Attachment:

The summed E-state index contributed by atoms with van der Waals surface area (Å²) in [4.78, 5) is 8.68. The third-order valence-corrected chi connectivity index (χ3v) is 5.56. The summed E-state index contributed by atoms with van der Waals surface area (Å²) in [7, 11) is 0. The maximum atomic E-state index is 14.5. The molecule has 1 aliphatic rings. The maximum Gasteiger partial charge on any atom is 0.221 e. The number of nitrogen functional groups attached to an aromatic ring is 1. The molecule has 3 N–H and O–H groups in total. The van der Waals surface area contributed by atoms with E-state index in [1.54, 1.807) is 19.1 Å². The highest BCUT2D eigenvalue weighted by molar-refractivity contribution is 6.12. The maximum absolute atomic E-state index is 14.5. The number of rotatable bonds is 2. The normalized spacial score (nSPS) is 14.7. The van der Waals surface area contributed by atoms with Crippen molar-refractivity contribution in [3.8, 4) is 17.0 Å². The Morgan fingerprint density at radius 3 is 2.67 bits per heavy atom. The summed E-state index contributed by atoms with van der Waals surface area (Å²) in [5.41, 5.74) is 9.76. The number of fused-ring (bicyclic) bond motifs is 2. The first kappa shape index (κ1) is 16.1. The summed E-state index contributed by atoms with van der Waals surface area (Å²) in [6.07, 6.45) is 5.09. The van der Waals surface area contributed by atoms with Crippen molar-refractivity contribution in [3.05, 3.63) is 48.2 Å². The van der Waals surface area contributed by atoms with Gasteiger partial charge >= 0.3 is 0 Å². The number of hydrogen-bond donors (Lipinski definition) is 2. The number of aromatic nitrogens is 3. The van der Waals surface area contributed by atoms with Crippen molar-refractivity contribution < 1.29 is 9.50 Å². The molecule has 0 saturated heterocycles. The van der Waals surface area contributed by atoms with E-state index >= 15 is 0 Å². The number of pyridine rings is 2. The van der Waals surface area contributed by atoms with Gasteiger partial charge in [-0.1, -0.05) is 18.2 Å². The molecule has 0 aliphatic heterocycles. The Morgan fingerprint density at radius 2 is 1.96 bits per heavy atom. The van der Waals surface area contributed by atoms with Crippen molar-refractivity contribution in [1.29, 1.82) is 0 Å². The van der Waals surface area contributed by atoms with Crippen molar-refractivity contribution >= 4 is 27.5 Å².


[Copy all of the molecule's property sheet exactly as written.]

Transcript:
The summed E-state index contributed by atoms with van der Waals surface area (Å²) in [4.78, 5) is 8.68. The third-order valence-corrected chi connectivity index (χ3v) is 5.56. The summed E-state index contributed by atoms with van der Waals surface area (Å²) in [7, 11) is 0. The maximum atomic E-state index is 14.5. The molecule has 1 aliphatic rings. The maximum Gasteiger partial charge on any atom is 0.221 e. The number of nitrogen functional groups attached to an aromatic ring is 1. The molecule has 3 N–H and O–H groups in total. The van der Waals surface area contributed by atoms with E-state index in [1.54, 1.807) is 19.1 Å². The highest BCUT2D eigenvalue weighted by molar-refractivity contribution is 6.12. The maximum absolute atomic E-state index is 14.5. The number of rotatable bonds is 2. The normalized spacial score (nSPS) is 14.7. The van der Waals surface area contributed by atoms with Crippen molar-refractivity contribution in [3.8, 4) is 17.0 Å². The Morgan fingerprint density at radius 3 is 2.67 bits per heavy atom. The summed E-state index contributed by atoms with van der Waals surface area (Å²) in [5.41, 5.74) is 9.76. The number of fused-ring (bicyclic) bond motifs is 2. The first kappa shape index (κ1) is 16.1. The summed E-state index contributed by atoms with van der Waals surface area (Å²) in [6.07, 6.45) is 5.09. The van der Waals surface area contributed by atoms with Crippen molar-refractivity contribution in [3.05, 3.63) is 48.2 Å². The van der Waals surface area contributed by atoms with Gasteiger partial charge >= 0.3 is 0 Å². The number of hydrogen-bond donors (Lipinski definition) is 2. The number of aromatic nitrogens is 3. The van der Waals surface area contributed by atoms with Crippen molar-refractivity contribution < 1.29 is 9.50 Å². The molecule has 0 saturated heterocycles. The van der Waals surface area contributed by atoms with E-state index >= 15 is 0 Å². The number of pyridine rings is 2. The van der Waals surface area contributed by atoms with Gasteiger partial charge in [-0.1, -0.05) is 18.2 Å². The molecule has 0 aliphatic heterocycles. The Morgan fingerprint density at radius 2 is 1.96 bits per heavy atom. The van der Waals surface area contributed by atoms with Crippen molar-refractivity contribution in [1.29, 1.82) is 0 Å². The van der Waals surface area contributed by atoms with Crippen molar-refractivity contribution >= 4 is 27.5 Å².